The North West Company had a post at the mouth of the Nipigon River from 1785 to 1821, which was likely taken over by the Hudson's Bay Company (HBC) when these two companies merged in 1821.[4]

In the fall of 1859, the Hudson's Bay Company set up a trading post at the waterfront of the current townsite, originally called Pierre Rouge or Roche Rouge (French for Red Rock). Built to protect trade at its post on Lake Nipigon, Fort Nipigon, it functioned as a transshipment point for cargo that was brought up the Great Lakes by steamers and then taken by canoe up the Nipigon River to Fort Nipigon. It was an outpost for Fort William until circa 1864, when it became an outpost of Fort Nipigon. It remained a small outpost with 2 or 3 dilapidated log cabins until 1871, when Red Rock was made headquarters of the Nipigon District. It was then rebuilt, expanded, and became a full post. From 1881 to 1887, Red Rock was the headquarters of the Michipicoten District, and from 1892 on, headquarters of the Lake Superior District.[4][5]

Red Rock HBC post, 1889

In 1885, the Canadian Pacific Railroad (CPR) tracks were completed across the north shore of Lake Superior, boosting trade at the HBC post. But since the post was along the river, trade gradually shifted to new businesses built closer to the railroad. In 1899, the HBC built a retail shop across from the railway station in order to compete.[5]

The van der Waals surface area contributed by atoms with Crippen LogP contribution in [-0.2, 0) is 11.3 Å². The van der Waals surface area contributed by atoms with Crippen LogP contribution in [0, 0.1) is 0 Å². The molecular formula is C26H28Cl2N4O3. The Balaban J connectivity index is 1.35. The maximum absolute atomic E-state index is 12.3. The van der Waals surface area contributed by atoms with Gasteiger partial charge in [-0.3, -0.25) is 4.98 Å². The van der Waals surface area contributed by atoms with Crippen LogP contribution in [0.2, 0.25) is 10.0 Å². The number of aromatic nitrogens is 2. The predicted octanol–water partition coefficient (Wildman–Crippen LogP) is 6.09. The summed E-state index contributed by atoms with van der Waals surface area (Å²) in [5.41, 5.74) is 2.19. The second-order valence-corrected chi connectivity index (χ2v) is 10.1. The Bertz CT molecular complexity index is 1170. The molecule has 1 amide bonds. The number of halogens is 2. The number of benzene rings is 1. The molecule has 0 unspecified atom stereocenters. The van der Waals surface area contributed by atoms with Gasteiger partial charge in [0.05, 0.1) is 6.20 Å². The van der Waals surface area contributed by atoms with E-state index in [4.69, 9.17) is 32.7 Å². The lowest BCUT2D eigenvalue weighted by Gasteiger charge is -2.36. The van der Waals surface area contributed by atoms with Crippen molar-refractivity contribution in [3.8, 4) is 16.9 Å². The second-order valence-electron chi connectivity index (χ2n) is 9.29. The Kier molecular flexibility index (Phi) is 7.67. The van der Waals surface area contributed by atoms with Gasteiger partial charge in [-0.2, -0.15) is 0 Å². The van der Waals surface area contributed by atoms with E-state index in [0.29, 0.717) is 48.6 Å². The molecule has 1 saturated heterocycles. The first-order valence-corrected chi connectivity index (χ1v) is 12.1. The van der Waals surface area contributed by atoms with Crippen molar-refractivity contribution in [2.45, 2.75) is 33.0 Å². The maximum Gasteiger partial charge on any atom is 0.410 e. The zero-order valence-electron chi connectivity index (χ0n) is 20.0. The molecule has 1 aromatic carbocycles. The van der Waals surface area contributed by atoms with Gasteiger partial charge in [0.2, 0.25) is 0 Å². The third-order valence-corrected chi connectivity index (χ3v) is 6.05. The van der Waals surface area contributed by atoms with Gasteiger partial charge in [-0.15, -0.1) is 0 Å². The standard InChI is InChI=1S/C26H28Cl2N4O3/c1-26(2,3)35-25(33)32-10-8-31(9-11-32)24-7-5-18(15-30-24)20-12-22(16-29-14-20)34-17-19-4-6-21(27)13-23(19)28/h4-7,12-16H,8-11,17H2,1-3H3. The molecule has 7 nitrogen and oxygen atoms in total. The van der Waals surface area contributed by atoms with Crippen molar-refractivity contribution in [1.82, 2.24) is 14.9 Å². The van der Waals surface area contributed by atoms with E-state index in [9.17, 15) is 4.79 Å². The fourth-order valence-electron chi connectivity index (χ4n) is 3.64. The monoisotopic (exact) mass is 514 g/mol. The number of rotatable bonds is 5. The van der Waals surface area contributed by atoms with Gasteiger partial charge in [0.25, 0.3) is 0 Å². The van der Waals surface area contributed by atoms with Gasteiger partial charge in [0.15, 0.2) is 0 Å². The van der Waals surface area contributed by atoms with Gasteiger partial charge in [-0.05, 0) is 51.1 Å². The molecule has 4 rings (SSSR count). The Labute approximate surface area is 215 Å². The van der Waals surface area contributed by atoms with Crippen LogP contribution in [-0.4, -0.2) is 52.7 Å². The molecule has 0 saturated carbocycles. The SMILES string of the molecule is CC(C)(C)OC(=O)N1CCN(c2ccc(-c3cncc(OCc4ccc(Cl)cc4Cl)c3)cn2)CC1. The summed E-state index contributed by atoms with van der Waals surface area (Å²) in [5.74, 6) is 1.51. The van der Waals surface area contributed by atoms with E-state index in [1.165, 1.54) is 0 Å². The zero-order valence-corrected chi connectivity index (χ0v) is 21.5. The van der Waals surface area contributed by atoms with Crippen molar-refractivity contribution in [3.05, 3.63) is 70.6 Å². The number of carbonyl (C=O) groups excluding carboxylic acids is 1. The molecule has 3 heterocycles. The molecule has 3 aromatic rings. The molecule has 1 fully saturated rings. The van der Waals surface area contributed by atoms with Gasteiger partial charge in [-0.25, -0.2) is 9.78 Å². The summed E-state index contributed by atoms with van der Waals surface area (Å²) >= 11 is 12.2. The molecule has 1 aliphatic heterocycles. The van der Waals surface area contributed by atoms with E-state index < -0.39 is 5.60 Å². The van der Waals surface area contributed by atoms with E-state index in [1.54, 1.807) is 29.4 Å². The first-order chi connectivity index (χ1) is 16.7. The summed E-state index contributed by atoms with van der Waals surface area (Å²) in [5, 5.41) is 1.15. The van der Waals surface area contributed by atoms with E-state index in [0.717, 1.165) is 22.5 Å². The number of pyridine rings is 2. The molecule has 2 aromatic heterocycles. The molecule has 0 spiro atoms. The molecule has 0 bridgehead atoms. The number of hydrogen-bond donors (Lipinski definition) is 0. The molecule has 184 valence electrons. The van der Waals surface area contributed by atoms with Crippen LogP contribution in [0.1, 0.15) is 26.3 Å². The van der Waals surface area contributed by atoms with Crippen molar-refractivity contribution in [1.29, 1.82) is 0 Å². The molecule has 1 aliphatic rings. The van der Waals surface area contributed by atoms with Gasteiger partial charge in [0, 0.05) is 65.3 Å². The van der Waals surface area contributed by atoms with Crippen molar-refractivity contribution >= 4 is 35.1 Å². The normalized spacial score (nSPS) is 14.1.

To avoid confusion with another Red Rock locality in eastern Ontario, the HBC post was renamed to Nipigon (or Nepigon) in 1900, taking the name of the CPR station. As a consequence, the Nipigon post on Lake Nipigon was renamed to Nipigon House. In 1902, the trading post burnt down and the Lake Superior District headquarters were moved to Fort William. Although fur trade had ceased, the retail store prospered due to increased business from tourists arriving by train. In 1910, HBC resumed fur trade in order to compete with another fur trade company, Revillon Frères, that had a post on Front Street from 1905 to 1916.[4][5]